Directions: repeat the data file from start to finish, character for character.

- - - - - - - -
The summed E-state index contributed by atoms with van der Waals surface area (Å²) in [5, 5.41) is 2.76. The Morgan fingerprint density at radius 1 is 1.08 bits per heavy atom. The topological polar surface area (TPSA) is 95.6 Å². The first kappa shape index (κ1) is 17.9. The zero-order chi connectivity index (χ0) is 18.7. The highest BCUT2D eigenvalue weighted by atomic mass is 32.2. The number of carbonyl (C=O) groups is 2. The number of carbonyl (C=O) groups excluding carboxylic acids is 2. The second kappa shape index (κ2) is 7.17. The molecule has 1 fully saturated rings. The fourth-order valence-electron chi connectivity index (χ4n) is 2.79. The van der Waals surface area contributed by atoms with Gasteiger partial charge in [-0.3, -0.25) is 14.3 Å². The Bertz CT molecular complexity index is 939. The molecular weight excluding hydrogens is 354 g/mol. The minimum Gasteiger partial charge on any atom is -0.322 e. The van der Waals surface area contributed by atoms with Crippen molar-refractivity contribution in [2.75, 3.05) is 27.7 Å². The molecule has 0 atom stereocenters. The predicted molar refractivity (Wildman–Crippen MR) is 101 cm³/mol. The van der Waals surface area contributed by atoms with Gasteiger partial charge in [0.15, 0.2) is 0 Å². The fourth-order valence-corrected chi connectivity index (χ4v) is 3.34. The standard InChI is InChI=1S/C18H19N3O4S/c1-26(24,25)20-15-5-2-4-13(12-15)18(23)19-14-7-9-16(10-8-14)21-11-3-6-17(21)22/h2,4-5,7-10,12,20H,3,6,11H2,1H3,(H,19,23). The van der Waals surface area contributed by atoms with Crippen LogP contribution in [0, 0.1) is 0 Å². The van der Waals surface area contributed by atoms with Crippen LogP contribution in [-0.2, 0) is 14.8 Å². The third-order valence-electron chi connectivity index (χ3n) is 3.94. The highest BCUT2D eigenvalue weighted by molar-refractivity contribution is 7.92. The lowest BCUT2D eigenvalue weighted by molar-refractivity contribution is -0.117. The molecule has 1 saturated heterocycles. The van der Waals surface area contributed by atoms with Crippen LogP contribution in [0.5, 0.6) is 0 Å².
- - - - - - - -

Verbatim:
The summed E-state index contributed by atoms with van der Waals surface area (Å²) in [5, 5.41) is 2.76. The Morgan fingerprint density at radius 1 is 1.08 bits per heavy atom. The topological polar surface area (TPSA) is 95.6 Å². The first kappa shape index (κ1) is 17.9. The zero-order chi connectivity index (χ0) is 18.7. The highest BCUT2D eigenvalue weighted by atomic mass is 32.2. The number of carbonyl (C=O) groups is 2. The number of carbonyl (C=O) groups excluding carboxylic acids is 2. The second kappa shape index (κ2) is 7.17. The molecule has 1 fully saturated rings. The fourth-order valence-electron chi connectivity index (χ4n) is 2.79. The van der Waals surface area contributed by atoms with Gasteiger partial charge in [-0.3, -0.25) is 14.3 Å². The Bertz CT molecular complexity index is 939. The molecular weight excluding hydrogens is 354 g/mol. The minimum Gasteiger partial charge on any atom is -0.322 e. The van der Waals surface area contributed by atoms with Crippen molar-refractivity contribution in [2.75, 3.05) is 27.7 Å². The molecule has 0 atom stereocenters. The predicted molar refractivity (Wildman–Crippen MR) is 101 cm³/mol. The van der Waals surface area contributed by atoms with Gasteiger partial charge in [0.15, 0.2) is 0 Å². The fourth-order valence-corrected chi connectivity index (χ4v) is 3.34. The standard InChI is InChI=1S/C18H19N3O4S/c1-26(24,25)20-15-5-2-4-13(12-15)18(23)19-14-7-9-16(10-8-14)21-11-3-6-17(21)22/h2,4-5,7-10,12,20H,3,6,11H2,1H3,(H,19,23). The van der Waals surface area contributed by atoms with Crippen LogP contribution in [0, 0.1) is 0 Å². The van der Waals surface area contributed by atoms with Crippen LogP contribution in [-0.2, 0) is 14.8 Å². The third-order valence-electron chi connectivity index (χ3n) is 3.94. The highest BCUT2D eigenvalue weighted by molar-refractivity contribution is 7.92. The lowest BCUT2D eigenvalue weighted by molar-refractivity contribution is -0.117. The molecule has 1 saturated heterocycles. The van der Waals surface area contributed by atoms with Crippen LogP contribution in [0.5, 0.6) is 0 Å².